Car will not start after I went through water


#1

We had a terrible storm two days ago. Driving home from work and went through some water. The car didn’t make it through the water, but stalled, and water started to come into the car.

Had the car towed to my house the next day, however it will not start for nothing. Need help



The storm was terrible, tornado’s, and massive rain down pour and hail, the size of golf balls, and blackout’s in our town.

The car will not make sound whatsoever when I try to start it. I’ve took some parts off the car, and water just pours out of these parts


#2

Where is your air intake located? If you got water in your intake, your car may have hydro-locked on you? Does not bode well. Check your oil. If it appears cloudy, you got water in your engine. I’m not sure if there’s anything you can do to fix this besides rebuilding or replacing your engine. I don’t know, but maybe your insurance might cover this.


#3

Thanks for the quick response. I didn’t think to check the oil. I’ll do that now, before taking more parts apart.


#4

Water and electricity do not mix. Starters hate water. If you have water coming out of engine parts where they do not belong, chances are this car should be considered flood damaged. Even if you get it running again, you’ll be facing a tough time with all kinds of electrical bugs due to hidden water damage. The sensors and ECM connectors are most likely compromised, and very sensitive to corrosion. I’d consider buying a new car, and dumping this lemon NOW.


#5

If you remove all spark plugs and crank the engine, the water will spray out of the cylinders. When it stops spraying, put the plugs back in and change the oil. Then start it.


#6

Hi, the car will only make a click sound when I turn the key.
Are you saying just take the spark plugs out anyway and try to start the car, even if it just make a click sound.
I just want to be sure


#7

Yes. This will not allow the engine to start, but it will expel much of the water from the cylinders–IF the engine actually turns over.

From your description, I fear that the engine has been hydrolocked, which would mean extensive repairs or a new engine. But, maybe you will luck out. Begin by doing what pleasedodgevan suggested.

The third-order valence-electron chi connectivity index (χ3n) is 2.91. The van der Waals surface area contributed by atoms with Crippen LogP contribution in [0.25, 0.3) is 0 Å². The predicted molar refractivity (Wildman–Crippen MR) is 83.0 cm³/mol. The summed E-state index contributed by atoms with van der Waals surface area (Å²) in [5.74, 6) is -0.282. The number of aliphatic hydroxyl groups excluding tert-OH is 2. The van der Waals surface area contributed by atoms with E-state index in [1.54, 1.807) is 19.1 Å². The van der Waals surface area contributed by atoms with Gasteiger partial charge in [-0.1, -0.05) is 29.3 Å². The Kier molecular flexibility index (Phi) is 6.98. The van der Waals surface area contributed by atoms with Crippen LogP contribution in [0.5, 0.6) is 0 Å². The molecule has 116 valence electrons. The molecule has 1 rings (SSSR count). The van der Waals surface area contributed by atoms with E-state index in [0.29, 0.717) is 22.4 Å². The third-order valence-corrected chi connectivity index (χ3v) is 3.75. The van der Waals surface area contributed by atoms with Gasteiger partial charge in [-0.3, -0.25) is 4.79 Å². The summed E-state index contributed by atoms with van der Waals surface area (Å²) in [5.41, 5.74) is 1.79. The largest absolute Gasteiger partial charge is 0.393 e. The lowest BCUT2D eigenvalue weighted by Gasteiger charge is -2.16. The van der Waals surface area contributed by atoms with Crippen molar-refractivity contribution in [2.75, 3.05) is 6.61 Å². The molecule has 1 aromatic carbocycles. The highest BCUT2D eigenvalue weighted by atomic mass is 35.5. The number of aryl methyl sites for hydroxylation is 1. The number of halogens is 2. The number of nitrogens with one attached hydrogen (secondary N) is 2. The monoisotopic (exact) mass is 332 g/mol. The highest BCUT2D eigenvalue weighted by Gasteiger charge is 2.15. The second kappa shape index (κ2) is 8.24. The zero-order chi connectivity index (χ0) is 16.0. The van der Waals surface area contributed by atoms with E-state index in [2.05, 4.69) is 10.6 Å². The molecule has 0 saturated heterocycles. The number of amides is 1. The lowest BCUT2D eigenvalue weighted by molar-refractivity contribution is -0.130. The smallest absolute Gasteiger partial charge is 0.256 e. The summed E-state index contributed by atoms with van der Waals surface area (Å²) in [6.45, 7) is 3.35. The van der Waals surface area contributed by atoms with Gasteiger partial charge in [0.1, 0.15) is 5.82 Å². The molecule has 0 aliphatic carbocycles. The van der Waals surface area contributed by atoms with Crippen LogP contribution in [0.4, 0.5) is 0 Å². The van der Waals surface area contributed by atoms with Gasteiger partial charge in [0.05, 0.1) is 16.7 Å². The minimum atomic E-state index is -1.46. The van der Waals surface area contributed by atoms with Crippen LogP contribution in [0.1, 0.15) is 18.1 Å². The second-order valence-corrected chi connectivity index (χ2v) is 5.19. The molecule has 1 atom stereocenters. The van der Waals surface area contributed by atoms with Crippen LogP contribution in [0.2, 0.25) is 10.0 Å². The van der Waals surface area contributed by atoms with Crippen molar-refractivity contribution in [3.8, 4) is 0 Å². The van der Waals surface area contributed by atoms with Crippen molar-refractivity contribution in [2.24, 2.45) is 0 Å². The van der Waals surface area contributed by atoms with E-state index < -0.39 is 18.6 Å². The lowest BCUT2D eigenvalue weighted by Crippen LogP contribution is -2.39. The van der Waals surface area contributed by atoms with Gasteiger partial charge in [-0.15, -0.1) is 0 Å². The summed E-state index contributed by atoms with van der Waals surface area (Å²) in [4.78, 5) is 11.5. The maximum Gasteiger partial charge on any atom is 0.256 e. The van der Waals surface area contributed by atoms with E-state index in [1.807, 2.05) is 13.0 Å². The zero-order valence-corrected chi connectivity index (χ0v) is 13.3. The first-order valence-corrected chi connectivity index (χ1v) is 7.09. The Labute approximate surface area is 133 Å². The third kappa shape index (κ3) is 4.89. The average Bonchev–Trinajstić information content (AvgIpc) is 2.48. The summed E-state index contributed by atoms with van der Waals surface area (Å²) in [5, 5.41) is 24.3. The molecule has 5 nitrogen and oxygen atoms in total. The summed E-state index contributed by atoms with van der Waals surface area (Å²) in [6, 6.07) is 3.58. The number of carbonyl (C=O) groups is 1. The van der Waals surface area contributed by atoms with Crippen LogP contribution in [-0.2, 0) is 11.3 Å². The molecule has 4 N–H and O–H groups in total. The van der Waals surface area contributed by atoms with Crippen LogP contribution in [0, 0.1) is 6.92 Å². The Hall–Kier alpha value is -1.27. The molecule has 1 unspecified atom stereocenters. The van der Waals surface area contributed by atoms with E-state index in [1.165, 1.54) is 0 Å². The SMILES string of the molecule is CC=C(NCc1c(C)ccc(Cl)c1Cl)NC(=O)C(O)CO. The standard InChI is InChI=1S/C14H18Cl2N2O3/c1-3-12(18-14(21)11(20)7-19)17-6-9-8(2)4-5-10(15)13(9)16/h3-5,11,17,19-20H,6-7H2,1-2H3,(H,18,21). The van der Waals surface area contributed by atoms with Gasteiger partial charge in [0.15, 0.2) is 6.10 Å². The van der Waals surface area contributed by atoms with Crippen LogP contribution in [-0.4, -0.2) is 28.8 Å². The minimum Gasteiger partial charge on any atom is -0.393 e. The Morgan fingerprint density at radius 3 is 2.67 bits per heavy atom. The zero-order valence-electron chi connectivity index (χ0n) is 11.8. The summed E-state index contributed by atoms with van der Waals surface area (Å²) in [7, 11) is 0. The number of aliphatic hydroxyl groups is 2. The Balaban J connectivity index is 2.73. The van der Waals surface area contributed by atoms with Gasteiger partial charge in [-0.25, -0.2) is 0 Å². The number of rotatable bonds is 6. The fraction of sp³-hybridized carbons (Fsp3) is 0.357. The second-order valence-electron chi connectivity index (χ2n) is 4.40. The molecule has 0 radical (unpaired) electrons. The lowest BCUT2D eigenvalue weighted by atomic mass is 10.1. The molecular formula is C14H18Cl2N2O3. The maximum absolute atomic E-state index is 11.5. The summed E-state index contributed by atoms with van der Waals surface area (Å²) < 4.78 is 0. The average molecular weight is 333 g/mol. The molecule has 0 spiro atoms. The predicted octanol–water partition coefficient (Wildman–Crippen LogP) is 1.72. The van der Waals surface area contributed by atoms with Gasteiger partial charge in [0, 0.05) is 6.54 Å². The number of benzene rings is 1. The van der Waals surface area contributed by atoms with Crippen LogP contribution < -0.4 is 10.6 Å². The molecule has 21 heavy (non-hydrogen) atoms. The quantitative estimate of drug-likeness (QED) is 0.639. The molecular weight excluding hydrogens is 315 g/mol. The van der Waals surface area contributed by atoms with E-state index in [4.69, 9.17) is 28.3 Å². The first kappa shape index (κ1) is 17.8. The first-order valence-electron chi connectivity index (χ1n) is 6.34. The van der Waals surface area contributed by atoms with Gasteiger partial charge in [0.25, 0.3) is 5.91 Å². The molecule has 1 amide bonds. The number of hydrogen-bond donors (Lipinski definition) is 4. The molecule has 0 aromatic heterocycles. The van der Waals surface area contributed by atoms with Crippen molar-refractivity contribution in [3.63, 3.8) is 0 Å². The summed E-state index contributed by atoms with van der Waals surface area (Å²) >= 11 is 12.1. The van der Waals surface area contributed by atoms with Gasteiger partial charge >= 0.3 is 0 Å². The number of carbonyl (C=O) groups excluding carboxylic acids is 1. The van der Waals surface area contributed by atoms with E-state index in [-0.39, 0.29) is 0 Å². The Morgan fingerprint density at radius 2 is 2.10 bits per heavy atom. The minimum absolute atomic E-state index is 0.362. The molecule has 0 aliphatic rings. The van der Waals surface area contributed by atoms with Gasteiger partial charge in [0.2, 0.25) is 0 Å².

#8

Thanks for the quick reply. I will try that


#9

If you sell this car to anyone you need to tell them all about the swim your car took. But no one who knows about cars wants a swimmer.If your car is lo-tech (60sVW) it could survive. But if its loaded with electronics and they all got wet,bad day.


#10

The problem (or so I’ve heard) with water on electronics is the minerals left behind after the water evaporates. I’ve wondered, would a good soak (or 2 or 3) in distilled water “fix” this or possibly help?


#11

I’ve tried everything, however nothing will work. Should I just take it to the shop now, and will the insurance cover this.


#12

I’ve tried everything, however nothing will work. Should I just take it to the shop now, and will the insurance cover this.

No you call the insurance company first and follow their instructions. They may not pay for repairs done prior to their authorization.


#13

Additional information:
After weeks of car rental, my insurance finally called and told me that they would only give me $500 for the car.
I just said no and hung up the phone.
Two days later they called and told that that they had many vehicles in my area that had flood/water damage and they will auction the car off. I will receive the monies from the car.
I told them, I would just like blue book value/ fair offer for my claim, and you can sell the car after I receive my claim check.
What’s going on, the insurance company doesn’t want to give me anything.
What can I do?
Why would they want to sell this car in an auction, and who would buy it.
I just want my claim check, so I can buy another car.
It’s been like a month now.


#14

Two pieces of vital information are missing here:

  1. Vehicle details-make, model, year, mileage, condition before the submarine imitation.
  2. Type of insurance coverage and deductible.